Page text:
Hedgehogs as Pets: A Guide to Their Basic Care
Hedgehogs make fascinating pets. They eat a different sort of food than other pocket pets and roll into balls when terrified. Read on to learn how to care for a pet hedgehog's housing and diet.
Hedgehogs gallop at night on their wheel or in their enclosure. Inactivity can cause melancholy, obesity, and foot sores. Potential hedgehog owners should provide exercise and activity.
Housing Hedgehogs as Companion Animals
Hedgehogs' sensitive feet prefer soft, regularly-changed bedding. Wire-bottom or plastic grates produce calluses and pododermatitis.
Your hedgie's cage should have a hide box, food bowl, and water bottle. Clean the running wheel periodically to prevent faeces from building up and causing foot or human illnesses.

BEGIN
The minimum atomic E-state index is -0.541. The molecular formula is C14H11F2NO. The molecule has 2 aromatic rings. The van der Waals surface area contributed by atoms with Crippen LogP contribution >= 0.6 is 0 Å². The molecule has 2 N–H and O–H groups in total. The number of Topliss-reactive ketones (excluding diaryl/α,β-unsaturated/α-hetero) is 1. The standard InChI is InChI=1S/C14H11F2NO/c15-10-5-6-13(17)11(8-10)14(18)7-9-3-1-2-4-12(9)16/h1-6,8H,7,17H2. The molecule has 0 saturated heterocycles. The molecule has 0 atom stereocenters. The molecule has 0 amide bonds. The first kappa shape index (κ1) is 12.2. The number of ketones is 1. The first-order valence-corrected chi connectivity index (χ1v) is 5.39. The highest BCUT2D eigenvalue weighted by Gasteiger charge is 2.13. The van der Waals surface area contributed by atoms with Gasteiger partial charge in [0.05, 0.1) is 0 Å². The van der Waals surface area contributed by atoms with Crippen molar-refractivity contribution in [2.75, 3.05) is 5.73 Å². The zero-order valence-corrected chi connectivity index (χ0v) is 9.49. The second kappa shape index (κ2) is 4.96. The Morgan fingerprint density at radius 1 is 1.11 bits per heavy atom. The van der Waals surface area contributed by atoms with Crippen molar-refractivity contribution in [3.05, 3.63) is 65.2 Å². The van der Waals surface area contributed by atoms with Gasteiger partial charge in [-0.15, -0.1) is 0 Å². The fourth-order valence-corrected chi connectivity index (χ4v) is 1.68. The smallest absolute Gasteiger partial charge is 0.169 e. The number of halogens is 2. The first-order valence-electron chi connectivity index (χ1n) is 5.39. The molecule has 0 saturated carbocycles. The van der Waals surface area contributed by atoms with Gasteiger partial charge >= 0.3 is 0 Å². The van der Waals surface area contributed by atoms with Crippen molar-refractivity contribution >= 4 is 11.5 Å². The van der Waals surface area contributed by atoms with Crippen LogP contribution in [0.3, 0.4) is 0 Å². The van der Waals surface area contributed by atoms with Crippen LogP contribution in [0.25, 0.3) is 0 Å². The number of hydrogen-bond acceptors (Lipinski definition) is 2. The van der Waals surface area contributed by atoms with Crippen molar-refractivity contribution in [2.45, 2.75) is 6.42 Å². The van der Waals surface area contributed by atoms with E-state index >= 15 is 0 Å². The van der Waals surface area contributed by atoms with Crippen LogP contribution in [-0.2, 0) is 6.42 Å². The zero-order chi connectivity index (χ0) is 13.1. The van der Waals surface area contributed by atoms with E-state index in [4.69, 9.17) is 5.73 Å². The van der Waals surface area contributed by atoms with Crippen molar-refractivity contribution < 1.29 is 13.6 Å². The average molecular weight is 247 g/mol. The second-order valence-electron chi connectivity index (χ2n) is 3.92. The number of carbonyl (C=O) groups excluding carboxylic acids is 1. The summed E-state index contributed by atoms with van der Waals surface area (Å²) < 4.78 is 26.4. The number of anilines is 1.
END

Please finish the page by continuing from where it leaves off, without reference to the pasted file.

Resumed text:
When it comes to food, hedgehogs eat insects. Live prey such as mealworms and crickets are given in captivity, but kibble should be the main course.
It is strongly suggested that mealworms, crickets, and vegetables be fed as a supplement to kibble that does not contain any insects.
Despite their spines, hedgehogs are enjoyable to hold. Tame hedgehogs will eat from your hands. Younger hedgehogs (6-8 weeks) are simpler to tame.
When afraid, hedgehogs roll into spiky balls and don't like their heads petted. Since hedgehogs don't like water, try soaking their feet in a shallow bath.
Hedgehogs can suffer dental disease, mites, and parasites. Annual dental exams and anaesthetic cleanings can prevent your hedgie from losing teeth or developing dental problems.
Hedgehog Health Care